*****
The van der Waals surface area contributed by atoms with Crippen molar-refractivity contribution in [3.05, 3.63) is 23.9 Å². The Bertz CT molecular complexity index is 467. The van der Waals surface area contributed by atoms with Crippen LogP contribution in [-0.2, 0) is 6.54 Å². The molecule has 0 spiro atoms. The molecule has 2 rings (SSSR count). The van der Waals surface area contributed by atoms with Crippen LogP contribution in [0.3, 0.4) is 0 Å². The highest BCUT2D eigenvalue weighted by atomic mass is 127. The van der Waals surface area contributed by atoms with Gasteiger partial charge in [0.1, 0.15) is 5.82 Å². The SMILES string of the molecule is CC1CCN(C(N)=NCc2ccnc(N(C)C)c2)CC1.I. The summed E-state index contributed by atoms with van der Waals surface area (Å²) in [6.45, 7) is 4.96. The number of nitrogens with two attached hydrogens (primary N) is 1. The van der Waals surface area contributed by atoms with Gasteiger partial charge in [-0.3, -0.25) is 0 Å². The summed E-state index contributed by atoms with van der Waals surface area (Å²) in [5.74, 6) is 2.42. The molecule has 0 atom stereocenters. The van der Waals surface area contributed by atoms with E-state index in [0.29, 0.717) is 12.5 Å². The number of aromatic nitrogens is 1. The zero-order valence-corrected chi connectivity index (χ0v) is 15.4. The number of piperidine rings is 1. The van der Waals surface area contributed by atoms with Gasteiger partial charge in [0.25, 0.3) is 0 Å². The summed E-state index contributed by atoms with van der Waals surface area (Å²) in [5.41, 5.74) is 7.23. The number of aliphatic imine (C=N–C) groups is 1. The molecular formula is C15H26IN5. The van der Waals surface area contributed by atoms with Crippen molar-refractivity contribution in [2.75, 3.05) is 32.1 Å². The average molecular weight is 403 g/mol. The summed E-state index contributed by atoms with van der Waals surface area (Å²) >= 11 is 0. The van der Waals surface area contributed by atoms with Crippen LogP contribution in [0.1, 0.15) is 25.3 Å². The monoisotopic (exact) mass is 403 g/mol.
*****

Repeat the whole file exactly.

The van der Waals surface area contributed by atoms with Crippen molar-refractivity contribution in [3.05, 3.63) is 23.9 Å². The Bertz CT molecular complexity index is 467. The van der Waals surface area contributed by atoms with Crippen LogP contribution in [-0.2, 0) is 6.54 Å². The molecule has 0 spiro atoms. The molecule has 2 rings (SSSR count). The van der Waals surface area contributed by atoms with Crippen LogP contribution in [0.3, 0.4) is 0 Å². The highest BCUT2D eigenvalue weighted by atomic mass is 127. The van der Waals surface area contributed by atoms with Gasteiger partial charge in [0.1, 0.15) is 5.82 Å². The SMILES string of the molecule is CC1CCN(C(N)=NCc2ccnc(N(C)C)c2)CC1.I. The summed E-state index contributed by atoms with van der Waals surface area (Å²) in [6.45, 7) is 4.96. The number of nitrogens with two attached hydrogens (primary N) is 1. The van der Waals surface area contributed by atoms with Gasteiger partial charge in [-0.3, -0.25) is 0 Å². The summed E-state index contributed by atoms with van der Waals surface area (Å²) in [5.74, 6) is 2.42. The molecule has 0 atom stereocenters. The van der Waals surface area contributed by atoms with E-state index in [0.29, 0.717) is 12.5 Å². The number of aromatic nitrogens is 1. The zero-order valence-corrected chi connectivity index (χ0v) is 15.4. The number of piperidine rings is 1. The van der Waals surface area contributed by atoms with Gasteiger partial charge in [0.25, 0.3) is 0 Å². The summed E-state index contributed by atoms with van der Waals surface area (Å²) in [5.41, 5.74) is 7.23. The number of aliphatic imine (C=N–C) groups is 1. The molecular formula is C15H26IN5. The van der Waals surface area contributed by atoms with Crippen molar-refractivity contribution in [2.75, 3.05) is 32.1 Å². The average molecular weight is 403 g/mol. The summed E-state index contributed by atoms with van der Waals surface area (Å²) >= 11 is 0. The van der Waals surface area contributed by atoms with Crippen LogP contribution in [0.1, 0.15) is 25.3 Å². The monoisotopic (exact) mass is 403 g/mol.